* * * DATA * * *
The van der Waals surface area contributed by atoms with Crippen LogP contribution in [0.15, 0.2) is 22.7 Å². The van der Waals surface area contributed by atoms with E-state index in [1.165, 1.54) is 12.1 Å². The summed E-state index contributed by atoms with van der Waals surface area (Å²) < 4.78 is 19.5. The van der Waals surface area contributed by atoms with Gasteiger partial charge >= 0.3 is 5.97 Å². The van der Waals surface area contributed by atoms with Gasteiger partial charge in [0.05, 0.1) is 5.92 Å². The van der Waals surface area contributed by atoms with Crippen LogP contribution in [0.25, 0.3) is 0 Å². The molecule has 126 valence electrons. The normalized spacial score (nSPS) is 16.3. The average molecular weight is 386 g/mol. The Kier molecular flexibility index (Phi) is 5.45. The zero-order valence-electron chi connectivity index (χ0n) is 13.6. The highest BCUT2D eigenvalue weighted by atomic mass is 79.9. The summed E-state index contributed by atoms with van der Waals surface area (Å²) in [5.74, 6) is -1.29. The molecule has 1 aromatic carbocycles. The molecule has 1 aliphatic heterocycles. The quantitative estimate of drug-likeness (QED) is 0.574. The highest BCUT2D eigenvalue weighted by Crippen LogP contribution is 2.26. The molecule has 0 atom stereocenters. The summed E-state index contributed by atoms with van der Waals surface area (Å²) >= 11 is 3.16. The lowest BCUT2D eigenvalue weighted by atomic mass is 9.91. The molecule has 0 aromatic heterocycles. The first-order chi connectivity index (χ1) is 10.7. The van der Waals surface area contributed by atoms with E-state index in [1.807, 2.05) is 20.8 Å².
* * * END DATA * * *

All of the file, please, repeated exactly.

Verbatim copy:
The van der Waals surface area contributed by atoms with Crippen LogP contribution in [0.15, 0.2) is 22.7 Å². The van der Waals surface area contributed by atoms with E-state index in [1.165, 1.54) is 12.1 Å². The summed E-state index contributed by atoms with van der Waals surface area (Å²) < 4.78 is 19.5. The van der Waals surface area contributed by atoms with Gasteiger partial charge >= 0.3 is 5.97 Å². The van der Waals surface area contributed by atoms with Gasteiger partial charge in [0.05, 0.1) is 5.92 Å². The van der Waals surface area contributed by atoms with Crippen LogP contribution in [0.25, 0.3) is 0 Å². The molecule has 126 valence electrons. The normalized spacial score (nSPS) is 16.3. The average molecular weight is 386 g/mol. The Kier molecular flexibility index (Phi) is 5.45. The zero-order valence-electron chi connectivity index (χ0n) is 13.6. The highest BCUT2D eigenvalue weighted by atomic mass is 79.9. The summed E-state index contributed by atoms with van der Waals surface area (Å²) in [5.74, 6) is -1.29. The molecule has 1 aromatic carbocycles. The molecule has 1 aliphatic heterocycles. The quantitative estimate of drug-likeness (QED) is 0.574. The highest BCUT2D eigenvalue weighted by Crippen LogP contribution is 2.26. The molecule has 0 atom stereocenters. The summed E-state index contributed by atoms with van der Waals surface area (Å²) >= 11 is 3.16. The lowest BCUT2D eigenvalue weighted by atomic mass is 9.91. The molecule has 0 aromatic heterocycles. The first-order chi connectivity index (χ1) is 10.7. The van der Waals surface area contributed by atoms with E-state index in [1.807, 2.05) is 20.8 Å².